Are you dehydrated?

Nutrition Notes on the dangers of not drinking enough fluids By Karen Collins, R.D. SPECIAL TO MSNBC

April 30 — Many Americans may be in chronic states of mild dehydration, according to a recent review of fluid needs in the Journal of the American Dietetic Association. Among those most at risk are older adults, because age seems to blunt thirst.

A STUDY OF healthy retirees found 8 percent with moderate dehydration and one-third likely to have chronic mild dehydration. Age alone is not the problem, though. Research involving medical interns reported that 27 percent were mildly dehydrated.

Why worry? One of the strongest concerns about low fluid intake is the risk it poses for kidney stones. Consuming too little fluid limits the amount of urine produced, which is thus very concentrated, increasing the tendency for stones to form. According to the dietetic association journal, drinking less than two cups of fluid per day increases the risk of stones, while getting at least eight cups of fluid per day can prevent most stones, even in people prone to the condition.

Strength and endurance in athletic activities are hurt by the mild dehydration of losing just 1 or 2 percent of body fluid. That is why experts encourage loading up on fluid before, after and possibly during physical activity.

Some reports link adequate fluid with a lower risk of some cancers, but for now there is not really enough research to warrant such statements. Claims that fluid helps prevent urinary tract cancer by keeping a dilute urine to prevent concentrated levels of any cancer-promoting waste products sound good, but have not been proven.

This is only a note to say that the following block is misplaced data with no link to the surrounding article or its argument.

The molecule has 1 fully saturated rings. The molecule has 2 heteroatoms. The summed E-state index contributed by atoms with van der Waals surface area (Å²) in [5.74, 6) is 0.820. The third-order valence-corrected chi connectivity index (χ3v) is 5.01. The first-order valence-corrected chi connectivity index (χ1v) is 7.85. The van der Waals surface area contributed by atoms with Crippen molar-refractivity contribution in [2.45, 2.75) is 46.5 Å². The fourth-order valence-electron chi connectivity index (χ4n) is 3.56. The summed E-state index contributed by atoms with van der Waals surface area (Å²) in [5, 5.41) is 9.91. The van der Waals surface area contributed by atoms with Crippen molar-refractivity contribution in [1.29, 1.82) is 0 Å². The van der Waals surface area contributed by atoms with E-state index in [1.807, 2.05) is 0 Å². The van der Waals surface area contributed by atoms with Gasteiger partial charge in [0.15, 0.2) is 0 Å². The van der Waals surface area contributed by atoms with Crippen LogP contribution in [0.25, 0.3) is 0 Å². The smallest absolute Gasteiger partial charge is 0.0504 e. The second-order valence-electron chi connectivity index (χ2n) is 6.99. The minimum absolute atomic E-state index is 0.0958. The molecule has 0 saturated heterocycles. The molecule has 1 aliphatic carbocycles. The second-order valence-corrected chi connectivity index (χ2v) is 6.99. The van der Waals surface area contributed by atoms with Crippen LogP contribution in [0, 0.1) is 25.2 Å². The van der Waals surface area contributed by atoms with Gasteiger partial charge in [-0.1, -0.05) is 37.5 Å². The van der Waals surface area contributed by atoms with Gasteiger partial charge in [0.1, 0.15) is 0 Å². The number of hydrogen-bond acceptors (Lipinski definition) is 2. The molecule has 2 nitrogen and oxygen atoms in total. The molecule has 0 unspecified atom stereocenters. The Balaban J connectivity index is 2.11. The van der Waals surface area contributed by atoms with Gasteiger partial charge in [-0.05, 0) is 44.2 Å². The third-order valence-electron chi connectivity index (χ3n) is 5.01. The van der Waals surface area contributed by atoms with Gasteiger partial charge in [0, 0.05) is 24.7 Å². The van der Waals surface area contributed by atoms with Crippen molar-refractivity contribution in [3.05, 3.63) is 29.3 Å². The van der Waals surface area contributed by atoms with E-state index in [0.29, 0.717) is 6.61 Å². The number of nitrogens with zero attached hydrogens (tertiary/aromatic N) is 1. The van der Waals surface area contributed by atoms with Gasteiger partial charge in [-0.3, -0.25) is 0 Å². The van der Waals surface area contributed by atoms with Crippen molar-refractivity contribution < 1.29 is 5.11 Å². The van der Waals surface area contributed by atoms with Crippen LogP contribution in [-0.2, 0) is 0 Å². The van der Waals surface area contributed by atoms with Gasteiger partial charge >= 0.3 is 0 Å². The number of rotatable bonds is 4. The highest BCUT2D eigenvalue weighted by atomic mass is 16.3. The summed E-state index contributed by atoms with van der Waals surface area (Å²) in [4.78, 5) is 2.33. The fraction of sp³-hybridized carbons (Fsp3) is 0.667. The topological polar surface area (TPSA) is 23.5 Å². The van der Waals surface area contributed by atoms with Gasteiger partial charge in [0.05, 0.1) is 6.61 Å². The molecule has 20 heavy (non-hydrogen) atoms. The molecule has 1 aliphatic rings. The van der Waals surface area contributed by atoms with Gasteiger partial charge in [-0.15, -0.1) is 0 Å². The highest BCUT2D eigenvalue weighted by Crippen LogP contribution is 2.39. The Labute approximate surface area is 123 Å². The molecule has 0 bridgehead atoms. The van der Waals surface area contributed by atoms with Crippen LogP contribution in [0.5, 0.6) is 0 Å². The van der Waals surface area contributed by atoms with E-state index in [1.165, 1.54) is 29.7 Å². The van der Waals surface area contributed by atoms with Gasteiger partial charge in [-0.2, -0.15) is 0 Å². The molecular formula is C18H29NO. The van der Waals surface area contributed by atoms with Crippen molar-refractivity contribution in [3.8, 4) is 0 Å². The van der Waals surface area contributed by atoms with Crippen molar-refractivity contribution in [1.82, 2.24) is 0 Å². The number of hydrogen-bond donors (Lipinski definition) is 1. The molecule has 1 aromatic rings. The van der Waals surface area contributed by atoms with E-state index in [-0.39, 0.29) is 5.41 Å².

Reports suggesting ways in which dehydrated cells may lose some of their abilities to detoxify and remove carcinogens are also just conjecture at this time.

And researchers face difficulties in separating any effects of total fluid consumption from any positive or negative effects of particular beverages such as alcohol, coffee, tea, milk and juice.


The National Research Council’s fluid recommendations are individualized based on how many calories are burned each day. Adult women, who may expend 1,600 to 2,200 calories each day, would need six-and-a-half to nine cups of fluid; while men, who often need 2,200 to 2,800 calories each day, are advised to drink nine to 12 cups. If all that counting seems too much, studies show that adequate fluid consumption is indicated by a pale yellow or straw-colored urine; dark urine suggests dehydration.

While the general formula is a good starting point, people on high-fiber diets or who lose more fluid, as in exercise, would need additional fluid. Alcohol and caffeine also increase losses and thus fluid needs. Some reports suggest that only non-alcoholic, caffeine-free drinks and soups be counted as liquids for meeting fluid needs. One study found that six cups of coffee per day left subjects mildly dehydrated and yet not necessarily thirsty.

While not all of the claims about the benefits of drinking enough water are proven, it is clear that a healthy diet is not just about good food choices, but also about getting the fluid we need.

Karen Collins is a registered dietitian with the American Institute for Cancer Research in Washington, D.C.